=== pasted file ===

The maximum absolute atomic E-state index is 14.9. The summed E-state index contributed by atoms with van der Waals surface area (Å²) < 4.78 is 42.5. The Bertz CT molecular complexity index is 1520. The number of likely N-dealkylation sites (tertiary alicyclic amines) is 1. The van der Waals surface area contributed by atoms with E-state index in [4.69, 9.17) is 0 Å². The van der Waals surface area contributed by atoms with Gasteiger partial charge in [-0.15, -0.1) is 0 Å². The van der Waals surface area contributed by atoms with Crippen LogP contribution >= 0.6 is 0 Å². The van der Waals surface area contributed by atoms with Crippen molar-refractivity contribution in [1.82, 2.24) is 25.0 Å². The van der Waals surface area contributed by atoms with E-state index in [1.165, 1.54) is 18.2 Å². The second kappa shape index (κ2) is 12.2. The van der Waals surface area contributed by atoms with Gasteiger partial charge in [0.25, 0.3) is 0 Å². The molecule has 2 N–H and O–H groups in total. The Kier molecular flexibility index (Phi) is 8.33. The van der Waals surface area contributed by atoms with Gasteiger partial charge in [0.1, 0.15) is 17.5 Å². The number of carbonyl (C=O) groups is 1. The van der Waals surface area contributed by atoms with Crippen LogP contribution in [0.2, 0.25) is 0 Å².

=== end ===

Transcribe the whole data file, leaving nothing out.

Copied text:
The maximum absolute atomic E-state index is 14.9. The summed E-state index contributed by atoms with van der Waals surface area (Å²) < 4.78 is 42.5. The Bertz CT molecular complexity index is 1520. The number of likely N-dealkylation sites (tertiary alicyclic amines) is 1. The van der Waals surface area contributed by atoms with E-state index in [4.69, 9.17) is 0 Å². The van der Waals surface area contributed by atoms with Gasteiger partial charge in [-0.15, -0.1) is 0 Å². The van der Waals surface area contributed by atoms with Crippen LogP contribution >= 0.6 is 0 Å². The van der Waals surface area contributed by atoms with Crippen molar-refractivity contribution in [1.82, 2.24) is 25.0 Å². The van der Waals surface area contributed by atoms with E-state index in [1.165, 1.54) is 18.2 Å². The second kappa shape index (κ2) is 12.2. The van der Waals surface area contributed by atoms with Gasteiger partial charge in [0.25, 0.3) is 0 Å². The molecule has 2 N–H and O–H groups in total. The Kier molecular flexibility index (Phi) is 8.33. The van der Waals surface area contributed by atoms with Gasteiger partial charge in [0.1, 0.15) is 17.5 Å². The number of carbonyl (C=O) groups is 1. The van der Waals surface area contributed by atoms with Crippen LogP contribution in [0.2, 0.25) is 0 Å².